Has a clef that either designates middle C or the F below it

Neumes can only carry one syllable of text
Music Theory/Physics
All sound is first a vibration
This vibration is picked up by our ear drum
The faster the vibration, the higher the pitch.
The slower the vibration, the lower the pitch.
A single note can play in several octaves. A note one octave higher vibrates at twice the speed as the one below it.
An octave is broken into 12 smaller portions
These are called half steps
If you put 2 half steps together, you get a whole step.
Looking at a piano helps us to see this
The space from one note to the very next is a half step
If you put two of these together, you get a whole step
If you put 12 of these together, you get an octave
Major Scale
If you put to these into order like this...
whole, whole, half, whole, whole, whole, half
You get a major scale
Why is this important?
Our brains catch onto patterns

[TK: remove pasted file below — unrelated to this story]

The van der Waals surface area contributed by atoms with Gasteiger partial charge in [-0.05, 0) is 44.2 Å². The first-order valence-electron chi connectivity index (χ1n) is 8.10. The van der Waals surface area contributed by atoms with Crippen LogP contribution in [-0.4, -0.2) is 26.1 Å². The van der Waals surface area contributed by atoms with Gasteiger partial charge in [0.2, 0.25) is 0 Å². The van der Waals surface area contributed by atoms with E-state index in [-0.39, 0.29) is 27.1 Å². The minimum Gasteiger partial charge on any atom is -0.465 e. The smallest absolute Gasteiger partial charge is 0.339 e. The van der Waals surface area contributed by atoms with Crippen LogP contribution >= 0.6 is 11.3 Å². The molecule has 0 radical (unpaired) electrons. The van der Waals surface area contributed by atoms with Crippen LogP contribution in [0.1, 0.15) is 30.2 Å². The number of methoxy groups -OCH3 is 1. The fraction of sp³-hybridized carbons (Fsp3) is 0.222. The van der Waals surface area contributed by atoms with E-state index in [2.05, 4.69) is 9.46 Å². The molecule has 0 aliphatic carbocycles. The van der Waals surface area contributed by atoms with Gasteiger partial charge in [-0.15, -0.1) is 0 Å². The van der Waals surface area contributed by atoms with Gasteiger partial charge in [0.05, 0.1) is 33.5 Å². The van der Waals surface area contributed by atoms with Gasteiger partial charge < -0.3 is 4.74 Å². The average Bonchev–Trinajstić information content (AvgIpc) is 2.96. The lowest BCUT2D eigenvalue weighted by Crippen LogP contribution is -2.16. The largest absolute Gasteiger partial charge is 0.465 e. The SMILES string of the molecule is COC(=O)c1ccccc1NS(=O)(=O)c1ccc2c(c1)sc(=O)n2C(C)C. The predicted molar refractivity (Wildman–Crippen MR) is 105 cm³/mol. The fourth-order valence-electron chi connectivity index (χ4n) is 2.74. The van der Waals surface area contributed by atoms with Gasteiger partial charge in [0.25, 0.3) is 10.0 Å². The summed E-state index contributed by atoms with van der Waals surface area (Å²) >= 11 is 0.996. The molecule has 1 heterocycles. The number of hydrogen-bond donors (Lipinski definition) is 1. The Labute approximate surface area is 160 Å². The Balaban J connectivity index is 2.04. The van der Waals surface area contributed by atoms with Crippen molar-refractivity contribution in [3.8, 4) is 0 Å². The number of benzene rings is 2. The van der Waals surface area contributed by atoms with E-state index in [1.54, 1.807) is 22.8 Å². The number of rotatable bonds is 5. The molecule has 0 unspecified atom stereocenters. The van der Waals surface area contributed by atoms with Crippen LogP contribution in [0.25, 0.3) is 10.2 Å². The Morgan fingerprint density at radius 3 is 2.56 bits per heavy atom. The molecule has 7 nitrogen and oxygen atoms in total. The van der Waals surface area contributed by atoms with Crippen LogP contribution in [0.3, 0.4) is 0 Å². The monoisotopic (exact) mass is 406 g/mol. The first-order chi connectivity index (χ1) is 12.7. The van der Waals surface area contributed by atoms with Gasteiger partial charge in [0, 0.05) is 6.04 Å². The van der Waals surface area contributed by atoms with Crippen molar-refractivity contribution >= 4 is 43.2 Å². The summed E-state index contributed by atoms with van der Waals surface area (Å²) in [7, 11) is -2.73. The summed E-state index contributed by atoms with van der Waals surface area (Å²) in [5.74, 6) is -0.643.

Putting notes into these patterns creates expectations
This even happened in the middle ages
We call them modes rather than scales
There are 7 church modes
Church Modes
The names of the 7 church modes are
Ionian
Dorian
Phrygian
Lydian
Myxolydian
Aeolian
Locrean
Each of these correlate to a major scale
If you play a major scale starting on each scale degree, you will play all of the modes
1 Ionian
2 Dorian
3 Phrygian
4 Lydian
5 Myxolydian
6 Aeolian
7 Locrean
Organum
There are a few forms of organum
All of it during the middle ages was based off of an original chant melody.
The ORIGINAL melody is called the principal voice